It’s a time to start again, take on a new challenge, get out of your comfort zone, meet new people, reconnect with your best friends. Back to school time is about challenging your potential to add to your “knowledge kit” by setting new goals for achievement.

In today’s financial world that’s important because “old” knowledge and skills may not cut it anymore. That could be scary for many high achievers, especially if you are in transition – to a new career, to start a new family, or to begin retirement.

Let’s take retirement planning, as an example. Everyone knows that saving regularly and starting early will bring better results, but for most people, those two goals are very difficult. Even if you have a good start on the nest egg you think you’ll need, the one unsettling question still arises: “Will I have enough?”

This angst is well-founded in the unknowns – how long will I live, will I be healthy, how predictable are the rates of return I will earn, how high will the taxes be on withdrawal?

Going back to school on tax efficient retirement income projections is important, according to a study by Gopi Shah Goda, a Senior Research Scholar at Stanford Institute for Economic Policy Research. Her team found that doing retirement income projections along with general retirement planning induces people to increase their savings for retirement. Individuals who are more perfectly informed about the link between saving today and income in retirement can achieve their goals more effectively and, in fact, avoid over-estimating the income they will need in retirement. They can also overcome bias in their perceived asset values at retirement.

Retirement income projections are the subject of Knowledge Bureau’s September classroom sessions, being held in Winnipeg on September 17, Calgary on September 18, Vancouver on September 19, and Toronto on September 22.

It’s Your Money. Your Life. New research tells us that when people can better assess their financial security, they will feel better informed and  more satisfied about their retirement savings adequacy. It’s time to go back to school on retirement income planning. Please join us.

Evelyn Jacks is president of Knowledge Bureau and author of 51 books on tax and personal wealth management. She is also the founder and director of the Distinguished Advisor Conference (DAC). The theme of the 2014 three day think tank in Horseshoe Bay, Texas Nov 9-12 will be “Think BIG: Find the Sweet Spots in Wealth Management”  Follow Evelyn on Twitter at @EvelynJacks.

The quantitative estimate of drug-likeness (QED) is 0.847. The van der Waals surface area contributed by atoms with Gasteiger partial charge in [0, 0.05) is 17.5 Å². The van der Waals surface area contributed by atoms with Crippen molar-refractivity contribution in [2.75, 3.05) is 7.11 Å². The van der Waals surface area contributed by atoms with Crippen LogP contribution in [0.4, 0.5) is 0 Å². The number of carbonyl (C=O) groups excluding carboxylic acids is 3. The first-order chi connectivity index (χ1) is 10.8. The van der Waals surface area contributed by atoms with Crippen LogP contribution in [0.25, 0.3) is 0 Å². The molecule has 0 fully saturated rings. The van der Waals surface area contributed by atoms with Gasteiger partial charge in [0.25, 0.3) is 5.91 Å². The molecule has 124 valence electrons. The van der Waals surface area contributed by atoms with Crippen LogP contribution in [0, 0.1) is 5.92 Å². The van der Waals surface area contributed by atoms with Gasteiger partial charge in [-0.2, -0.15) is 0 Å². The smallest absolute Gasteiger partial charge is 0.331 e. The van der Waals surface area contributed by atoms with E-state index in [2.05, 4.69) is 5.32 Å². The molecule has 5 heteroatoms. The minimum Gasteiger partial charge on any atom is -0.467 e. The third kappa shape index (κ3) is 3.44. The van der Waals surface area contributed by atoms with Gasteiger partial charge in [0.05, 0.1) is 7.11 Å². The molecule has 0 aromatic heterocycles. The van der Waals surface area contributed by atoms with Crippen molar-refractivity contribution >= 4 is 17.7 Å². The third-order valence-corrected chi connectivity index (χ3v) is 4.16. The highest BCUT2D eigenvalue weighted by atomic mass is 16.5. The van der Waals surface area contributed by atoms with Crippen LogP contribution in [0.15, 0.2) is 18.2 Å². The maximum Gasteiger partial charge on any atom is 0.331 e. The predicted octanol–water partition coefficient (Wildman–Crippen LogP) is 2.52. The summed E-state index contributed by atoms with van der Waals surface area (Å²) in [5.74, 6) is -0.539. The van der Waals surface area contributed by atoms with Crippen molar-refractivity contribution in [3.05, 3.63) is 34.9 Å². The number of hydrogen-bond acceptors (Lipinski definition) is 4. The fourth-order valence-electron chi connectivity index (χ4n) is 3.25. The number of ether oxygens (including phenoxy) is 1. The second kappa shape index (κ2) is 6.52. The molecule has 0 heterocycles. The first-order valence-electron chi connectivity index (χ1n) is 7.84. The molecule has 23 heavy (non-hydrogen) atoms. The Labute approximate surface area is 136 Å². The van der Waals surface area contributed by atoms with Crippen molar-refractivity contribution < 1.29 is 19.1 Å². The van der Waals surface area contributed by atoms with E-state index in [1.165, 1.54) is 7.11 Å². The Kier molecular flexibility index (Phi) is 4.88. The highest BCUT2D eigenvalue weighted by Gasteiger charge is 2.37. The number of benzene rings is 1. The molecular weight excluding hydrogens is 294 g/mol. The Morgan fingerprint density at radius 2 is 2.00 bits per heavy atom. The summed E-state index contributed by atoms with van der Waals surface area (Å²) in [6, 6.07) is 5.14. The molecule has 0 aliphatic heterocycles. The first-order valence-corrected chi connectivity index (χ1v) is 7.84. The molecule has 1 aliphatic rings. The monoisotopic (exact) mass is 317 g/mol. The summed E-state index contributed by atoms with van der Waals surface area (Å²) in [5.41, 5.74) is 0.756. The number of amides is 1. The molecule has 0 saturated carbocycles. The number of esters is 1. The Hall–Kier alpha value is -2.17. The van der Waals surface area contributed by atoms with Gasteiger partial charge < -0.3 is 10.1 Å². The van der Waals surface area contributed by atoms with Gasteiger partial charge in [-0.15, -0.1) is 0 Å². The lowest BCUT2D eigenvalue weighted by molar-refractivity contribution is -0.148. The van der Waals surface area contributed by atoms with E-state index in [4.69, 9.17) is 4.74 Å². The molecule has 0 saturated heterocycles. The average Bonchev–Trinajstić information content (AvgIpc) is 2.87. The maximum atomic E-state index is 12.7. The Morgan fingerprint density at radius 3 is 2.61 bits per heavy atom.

Average Refund Up to $1655

The interest-free loans Canadians give to their governments keeps rising – it’s up from $1646 in the 2012 tax filing year to $1655 in 2013 – that’s $138 a month that could be going into TFSAs or RRSPs instead.

Consider saving $1655 in a TFSA for 40 years at a 3% return: you’ll have close to $128,900 in your savings according to a nifty TFSA calculator from CIBC.

Invest that refund into an RRSP first and tax savings of close to $500 would result if marginal tax rates were 30%. Adding those savings to a TFSA would increase the eventual pot to over $165,000.

Canadians must pay the correct amount of tax, but no more. Consider seeing a tax professional for help in reducing our withholding taxes throughout the year so you can turbo-charge your savings. Tax form T1213 is required to do so.

It’s Your Money. Your Life. To reach your financial goals sooner, pay yourself first, by managing your tax withholdings. With the tax preferred investments available in Canada, it can pay off in a very big way.

Evelyn Jacks is president of Knowledge Bureau and author of 51 books on tax and personal wealth management. She is also the founder and director of the Distinguished Advisor Conference (DAC). The theme of the 2014 three day think tank in Horseshoe Bay, Texas Nov 9-12 will be “Think BIG: Find the Sweet Spots in Wealth Management”  Follow Evelyn on Twitter at @EvelynJacks.